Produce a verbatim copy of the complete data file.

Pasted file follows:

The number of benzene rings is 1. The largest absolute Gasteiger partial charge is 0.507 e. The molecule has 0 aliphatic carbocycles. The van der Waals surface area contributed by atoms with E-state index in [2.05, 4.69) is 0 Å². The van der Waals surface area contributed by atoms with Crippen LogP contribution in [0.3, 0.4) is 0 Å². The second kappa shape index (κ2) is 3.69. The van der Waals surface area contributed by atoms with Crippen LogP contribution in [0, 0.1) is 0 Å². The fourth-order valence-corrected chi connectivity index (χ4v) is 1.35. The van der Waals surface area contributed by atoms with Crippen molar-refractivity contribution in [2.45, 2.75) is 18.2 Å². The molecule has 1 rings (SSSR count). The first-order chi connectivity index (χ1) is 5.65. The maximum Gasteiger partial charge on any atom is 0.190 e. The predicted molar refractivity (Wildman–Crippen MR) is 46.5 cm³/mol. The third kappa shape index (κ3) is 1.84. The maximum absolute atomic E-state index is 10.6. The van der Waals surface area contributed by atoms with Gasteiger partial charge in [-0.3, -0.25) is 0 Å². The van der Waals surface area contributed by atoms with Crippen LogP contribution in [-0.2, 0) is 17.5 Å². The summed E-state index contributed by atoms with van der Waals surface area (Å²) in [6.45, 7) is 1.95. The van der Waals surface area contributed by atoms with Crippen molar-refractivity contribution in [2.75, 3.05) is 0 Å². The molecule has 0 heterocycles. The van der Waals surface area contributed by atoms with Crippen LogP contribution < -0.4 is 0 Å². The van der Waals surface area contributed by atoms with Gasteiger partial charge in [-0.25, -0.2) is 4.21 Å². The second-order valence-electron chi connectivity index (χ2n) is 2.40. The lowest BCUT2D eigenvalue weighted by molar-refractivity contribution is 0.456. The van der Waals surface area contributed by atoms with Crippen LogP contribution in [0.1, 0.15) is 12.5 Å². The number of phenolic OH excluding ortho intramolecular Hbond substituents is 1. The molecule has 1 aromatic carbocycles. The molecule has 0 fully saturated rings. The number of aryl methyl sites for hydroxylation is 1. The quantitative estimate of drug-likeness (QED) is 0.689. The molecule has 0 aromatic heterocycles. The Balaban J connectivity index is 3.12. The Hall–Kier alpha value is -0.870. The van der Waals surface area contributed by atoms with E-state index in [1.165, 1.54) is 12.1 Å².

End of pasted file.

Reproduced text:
The number of benzene rings is 1. The largest absolute Gasteiger partial charge is 0.507 e. The molecule has 0 aliphatic carbocycles. The van der Waals surface area contributed by atoms with E-state index in [2.05, 4.69) is 0 Å². The van der Waals surface area contributed by atoms with Crippen LogP contribution in [0.3, 0.4) is 0 Å². The second kappa shape index (κ2) is 3.69. The van der Waals surface area contributed by atoms with Crippen LogP contribution in [0, 0.1) is 0 Å². The fourth-order valence-corrected chi connectivity index (χ4v) is 1.35. The van der Waals surface area contributed by atoms with Crippen molar-refractivity contribution in [2.45, 2.75) is 18.2 Å². The molecule has 1 rings (SSSR count). The first-order chi connectivity index (χ1) is 5.65. The maximum Gasteiger partial charge on any atom is 0.190 e. The predicted molar refractivity (Wildman–Crippen MR) is 46.5 cm³/mol. The third kappa shape index (κ3) is 1.84. The maximum absolute atomic E-state index is 10.6. The van der Waals surface area contributed by atoms with Gasteiger partial charge in [-0.3, -0.25) is 0 Å². The van der Waals surface area contributed by atoms with Crippen LogP contribution in [-0.2, 0) is 17.5 Å². The summed E-state index contributed by atoms with van der Waals surface area (Å²) in [6.45, 7) is 1.95. The van der Waals surface area contributed by atoms with Crippen molar-refractivity contribution in [2.75, 3.05) is 0 Å². The molecule has 0 heterocycles. The van der Waals surface area contributed by atoms with Crippen LogP contribution < -0.4 is 0 Å². The van der Waals surface area contributed by atoms with Gasteiger partial charge in [-0.25, -0.2) is 4.21 Å². The second-order valence-electron chi connectivity index (χ2n) is 2.40. The lowest BCUT2D eigenvalue weighted by molar-refractivity contribution is 0.456. The van der Waals surface area contributed by atoms with Crippen LogP contribution in [0.1, 0.15) is 12.5 Å². The number of phenolic OH excluding ortho intramolecular Hbond substituents is 1. The molecule has 1 aromatic carbocycles. The molecule has 0 fully saturated rings. The number of aryl methyl sites for hydroxylation is 1. The quantitative estimate of drug-likeness (QED) is 0.689. The molecule has 0 aromatic heterocycles. The Balaban J connectivity index is 3.12. The Hall–Kier alpha value is -0.870. The van der Waals surface area contributed by atoms with E-state index in [1.165, 1.54) is 12.1 Å².